There are things that are beyond random or beyond coincidence.  And now we're outside explainable, traditional, tangible senses.  Let’s say you’re in a diner waiting for a friend.  You’re in a booth.   Just take the time to self-consult in a different way.  Everybody has questions that you’re asking yourself all day long – but what if you ask a question like (assuming you are connected to something beyond the five senses, and you’re willing to try that on) – what if you did say ‘what might I not even know to ask?’  Whatever your religious belief system is, whatever your position is on what’s out there that makes us senders and receivers – it doesn’t have to be religion, doesn’t have to be spiritual.  It might be that you’re atheist but you believe that we’re connected.  Whatever it is, call on that what you believe in and say ‘what might I want to know that I may not even know to ask?’  Given that there is something out there that is guiding us, let it come forward and speak to you.  Leave room.  Stay empty.  And then watch for the signals.  The signals may come in very different ways for everybody.  Some may have a knowing light in the moment.  Some might have a dream.  Some might have a day dream.  Some may have a body-knowing.  Some may wake up in the morning and have a refrain of a song in their head that they can’t shake.  And in singing that song, they may realize there’s a lyric, or a riff of that lyric, that has profound significance to something that they are working on or through.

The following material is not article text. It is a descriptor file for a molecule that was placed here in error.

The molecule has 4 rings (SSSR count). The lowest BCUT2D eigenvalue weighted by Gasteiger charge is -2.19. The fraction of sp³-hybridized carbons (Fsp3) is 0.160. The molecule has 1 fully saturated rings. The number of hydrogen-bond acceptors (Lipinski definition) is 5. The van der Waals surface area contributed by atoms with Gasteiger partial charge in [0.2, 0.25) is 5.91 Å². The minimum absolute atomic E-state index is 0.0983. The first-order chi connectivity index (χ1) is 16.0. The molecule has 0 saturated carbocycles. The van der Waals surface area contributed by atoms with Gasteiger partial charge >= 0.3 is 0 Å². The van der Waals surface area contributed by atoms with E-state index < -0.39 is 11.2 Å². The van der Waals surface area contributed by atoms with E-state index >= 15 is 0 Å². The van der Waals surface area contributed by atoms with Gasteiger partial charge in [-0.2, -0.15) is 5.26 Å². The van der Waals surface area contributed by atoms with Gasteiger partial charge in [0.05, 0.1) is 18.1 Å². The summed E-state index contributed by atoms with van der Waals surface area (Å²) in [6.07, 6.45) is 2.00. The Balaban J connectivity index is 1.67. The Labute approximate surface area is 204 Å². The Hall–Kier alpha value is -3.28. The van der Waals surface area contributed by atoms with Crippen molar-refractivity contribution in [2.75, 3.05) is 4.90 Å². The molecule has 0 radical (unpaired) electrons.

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October 29, 2009

LKL Web Exclusive! 5 Questions for Oscar de la Hoya

Posted: 02:36 PM ET

World champion fighter and Olympic gold medalist, Oscar de la Hoya, cut the ribbon on a brand new building for his Oscar de la Hoya Animo Charter School in East Los Angeles this morning. De la Hoya, who has donated millions of dollars to open the school, answered our "5 Questions" about education, motivation and giving kids a 'fighting' chance...

5 Questions for Oscar de la Hoya: